Active Summer? Senior Safety

For safe and active senior living during the hot season, here are some facts and tips about hydration:

Understand why you get thirsty and the importance of hydration

  1. People lose about 10 cups of fluids a day through exhaled air, perspiration and other bodily fluids.
  2. The body is likely to dehydrate during travel, especially on airplanes.
  3. Water helps the body keep a normal temperature and lubricates and cushions joints.
  4. Even a 1.5 percent water loss can result in decreased cognitive function, headaches and fatigue.
  5. The sensation of thirst decreases with age, so thirst can set in without a senior realizing it.
  6. Older persons have less water in their bodies and, therefore, need to drink plenty of water.

Take the following steps to remain well hydrated:

  1. Try these dehydration-defying fruits and vegetables: watermelon, cantaloupe, grapes, grapefruit, tomatoes, cucumbers, zucchini and mixed salad greens.
  2. Drink water, fruit juices, sports drinks, milk, tea, coffee and broth. Avoid high-protein and alcoholic drinks, which can lead to dehydration.
  3. Sip water-based liquids through the day to help the body meet its need for ongoing hydration.
  4. Seniors can try this guideline for daily water intake: their body weight in pounds divided by two. The result is the number of ounces of water to drink each day.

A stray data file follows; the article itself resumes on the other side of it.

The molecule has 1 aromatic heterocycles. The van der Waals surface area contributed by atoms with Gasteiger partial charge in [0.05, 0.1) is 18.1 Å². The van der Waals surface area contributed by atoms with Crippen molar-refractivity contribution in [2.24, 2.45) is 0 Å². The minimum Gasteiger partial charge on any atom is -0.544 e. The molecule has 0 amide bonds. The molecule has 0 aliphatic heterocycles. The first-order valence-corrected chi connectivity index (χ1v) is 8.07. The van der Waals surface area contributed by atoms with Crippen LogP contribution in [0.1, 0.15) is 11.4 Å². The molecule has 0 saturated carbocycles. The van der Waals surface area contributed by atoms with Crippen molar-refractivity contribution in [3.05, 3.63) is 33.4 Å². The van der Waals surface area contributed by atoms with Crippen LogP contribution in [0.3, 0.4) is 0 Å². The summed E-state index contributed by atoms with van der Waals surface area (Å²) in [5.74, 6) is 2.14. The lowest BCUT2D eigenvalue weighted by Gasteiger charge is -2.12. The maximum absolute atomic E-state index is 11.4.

5. Drink water even before exercising or going out into the sun to maintain hydration.
  6. Drink a whole glass of water when taking a pill as part of meeting hydration needs.
  7. Be sure that persons with dementia take in enough water, as they might forget to drink.

In addition to drinking plenty of hydrating fluids, seniors should dress lightly, wear hats, sunglasses and sunscreen, limit exposure to direct sun, and use air conditioners or electric fans.

While dehydration is a concern, heat exhaustion and heat stroke can lead to serious illness and death. If you observe signs of heat exhaustion or heat stroke in anyone, call for emergency assistance. While you wait for help to arrive, guide the person to shade and continually refresh him all over with cool water.

-Hunter Bruton, Physician Liaison


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